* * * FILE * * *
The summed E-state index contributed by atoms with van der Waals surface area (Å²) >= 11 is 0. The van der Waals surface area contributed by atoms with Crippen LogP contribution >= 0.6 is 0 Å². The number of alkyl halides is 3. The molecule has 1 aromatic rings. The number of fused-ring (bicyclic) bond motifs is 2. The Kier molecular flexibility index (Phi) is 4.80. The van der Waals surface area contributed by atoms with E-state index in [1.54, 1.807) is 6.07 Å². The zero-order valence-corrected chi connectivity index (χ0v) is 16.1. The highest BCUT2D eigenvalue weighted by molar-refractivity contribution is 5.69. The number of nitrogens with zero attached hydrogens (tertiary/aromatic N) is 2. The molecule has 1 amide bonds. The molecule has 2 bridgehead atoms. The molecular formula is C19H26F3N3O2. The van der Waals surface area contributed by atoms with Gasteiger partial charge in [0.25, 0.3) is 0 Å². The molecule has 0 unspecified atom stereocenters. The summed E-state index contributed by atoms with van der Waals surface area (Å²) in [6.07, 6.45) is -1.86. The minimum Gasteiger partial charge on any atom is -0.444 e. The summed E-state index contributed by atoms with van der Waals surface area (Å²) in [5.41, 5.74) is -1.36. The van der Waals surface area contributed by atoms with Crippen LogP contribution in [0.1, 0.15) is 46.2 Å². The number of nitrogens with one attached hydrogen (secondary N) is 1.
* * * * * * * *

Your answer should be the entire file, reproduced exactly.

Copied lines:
The summed E-state index contributed by atoms with van der Waals surface area (Å²) >= 11 is 0. The van der Waals surface area contributed by atoms with Crippen LogP contribution >= 0.6 is 0 Å². The number of alkyl halides is 3. The molecule has 1 aromatic rings. The number of fused-ring (bicyclic) bond motifs is 2. The Kier molecular flexibility index (Phi) is 4.80. The van der Waals surface area contributed by atoms with E-state index in [1.54, 1.807) is 6.07 Å². The zero-order valence-corrected chi connectivity index (χ0v) is 16.1. The highest BCUT2D eigenvalue weighted by molar-refractivity contribution is 5.69. The number of nitrogens with zero attached hydrogens (tertiary/aromatic N) is 2. The molecule has 1 amide bonds. The molecule has 2 bridgehead atoms. The molecular formula is C19H26F3N3O2. The van der Waals surface area contributed by atoms with Gasteiger partial charge in [0.25, 0.3) is 0 Å². The molecule has 0 unspecified atom stereocenters. The summed E-state index contributed by atoms with van der Waals surface area (Å²) in [6.07, 6.45) is -1.86. The minimum Gasteiger partial charge on any atom is -0.444 e. The summed E-state index contributed by atoms with van der Waals surface area (Å²) in [5.41, 5.74) is -1.36. The van der Waals surface area contributed by atoms with Crippen LogP contribution in [0.1, 0.15) is 46.2 Å². The number of nitrogens with one attached hydrogen (secondary N) is 1.